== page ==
Postby BadgerJelly on April 23rd, 2017, 8:53 am 

Neri -

There were questions directed at you in the post and they were clear. Here they are again:
And I guess some may begin to start asking questions such as what kind of memory exists prior to "voluntary memory" and how is it not "consciousness"?

When I was asking what questions come out of your view of this "voluntary memory" I was expecting you to say something along the lines of "How does 'voluntary memory' occur?", or more vaguely, "How does volition arise from non-voluntary memory?"


and a question which was not particularly directed at anything in particular other than to combat a strong realist view:

In language we have concepts that are expressed in word form. All of these words only have meaning in relation to each other. If you think about this and apply it to what I have tried to express before in regards to "kinesthetic language" (using the term "language" at a stretch), which would basically mean non-worded, yet conceptual perceptions of the world purely through spaciotemporal loci, the "consciousness" (or the "feel" of "being") is known in the same way as a word has meaning only within a language. A word that has no place in a language obviously has no meaning (I know this is obvious and may seem purposely obtuse - just attempting to be as clear as I can). In this sense our "consciousness", or as you put it "voluntary memory", means what? From what surroundings can we claim to find meaning beyond consciousness? Do any of these questions make sense?


Here I was being more vague and asking what special use your term has that "consciousness" fails to meet? And if this question doesn't fit into your thinking then present why it does not fit.

The rest of the post was simply me laying out some of my thoughts on the matter and was meant to just give you a flavor of what questions and investigations I relate to this subject.

note: I think a further look at "intentionality" may be useful, but I'll resist for now to keep things on track. I do think it would be useful to address though (maybe I'll start a thread on that some day).
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Re: Is Consciousness an Illusion?

Postby Braininvat on April 23rd, 2017, 10:33 am 

Just to be sure we are all using the philosophical term "intentionality," everyone please read the definition in SEP?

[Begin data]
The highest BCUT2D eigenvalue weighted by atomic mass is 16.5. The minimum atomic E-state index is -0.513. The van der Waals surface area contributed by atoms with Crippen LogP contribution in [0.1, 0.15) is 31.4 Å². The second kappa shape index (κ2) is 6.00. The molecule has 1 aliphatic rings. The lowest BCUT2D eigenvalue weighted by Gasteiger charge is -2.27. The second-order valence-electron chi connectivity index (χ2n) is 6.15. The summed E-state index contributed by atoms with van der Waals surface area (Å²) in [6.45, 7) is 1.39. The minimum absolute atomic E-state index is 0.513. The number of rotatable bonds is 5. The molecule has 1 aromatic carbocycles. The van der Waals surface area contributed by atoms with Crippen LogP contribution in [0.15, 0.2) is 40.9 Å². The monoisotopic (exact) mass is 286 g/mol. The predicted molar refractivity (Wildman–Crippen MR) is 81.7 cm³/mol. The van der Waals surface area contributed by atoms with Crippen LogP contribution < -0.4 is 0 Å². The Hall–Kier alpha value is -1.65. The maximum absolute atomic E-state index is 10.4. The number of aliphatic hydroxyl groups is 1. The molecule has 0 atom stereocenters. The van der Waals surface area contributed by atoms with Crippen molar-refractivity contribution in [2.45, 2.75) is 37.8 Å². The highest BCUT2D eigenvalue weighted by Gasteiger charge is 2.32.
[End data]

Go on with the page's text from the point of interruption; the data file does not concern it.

https://plato.stanford.edu/entries/intentionality/

I've noticed a couple threads here where the author didn't realize that the philosophy term has a different meaning from the ordinary "intending to do something."
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Re: Is Consciousness an Illusion?

Postby RoccoR on April 23rd, 2017, 12:40 pm 

Re: Is Consciousness an Illusion?

et al,

Sometimes the question asks for the seeming impossible.

    • "How does 'voluntary memory' occur?"

      Ω → "Voluntary Memory" notion is not generally accepted. There are several factors (that we know presently) that have an impact on memory (assuming normality). Memory begins with the capacity to pass-on sensory experiences for archival and retrieval. The are three receptors
      generally understood to be critical to the process:

        • N-methyl-D-aspartate (NMDA),
        • Amino-3-hydroxy-5-Methyl-4-isoxazole Propionic Acid (AMPA),
        • Kainic Acid (KA).
          For the moment, we will not address the dynamics of memory capacity. We will assume that the brain has archival management system wherein new information does not destroy the previously stored memories, thus allowing a huge memory capacity.

    • "How does volition arise from non-voluntary memory?"

      Ω → This notion of "voluntary 'vs' non-voluntary" (or even optional or selective) are misleading and very bad notation. If you have an experience --- you have a memory of it. Now the accuracy and the retrieval of the memory (even dissipation) are separate issues.

      For the purpose of the discussion here, we will ignore the problem or debate in memory capacity in the quantum model of brain in the 1995 results on dissipation systems in quantum field theory (QFT). Again, we will assume an the capacity will always accommodate memory requirements.

    • "How does 'voluntary memory' occur?"

      Ω → There is no reason, from a neuroscientific perspective, to assume that memory has this quality. Sensory experiences are what they are, and remembered (encoded mentally) according to the importance, focus and attention you devoted to it (or were capable - unimpaired) at the time of the experience.

    • In this sense our "consciousness", or as you put it "voluntary memory", means what?

      Ω → Again, this is question of the encoding and retrieval of personally relevant events, or "episodic memory (EM);" as well as the "Event-related Brain Potential (ERPs)."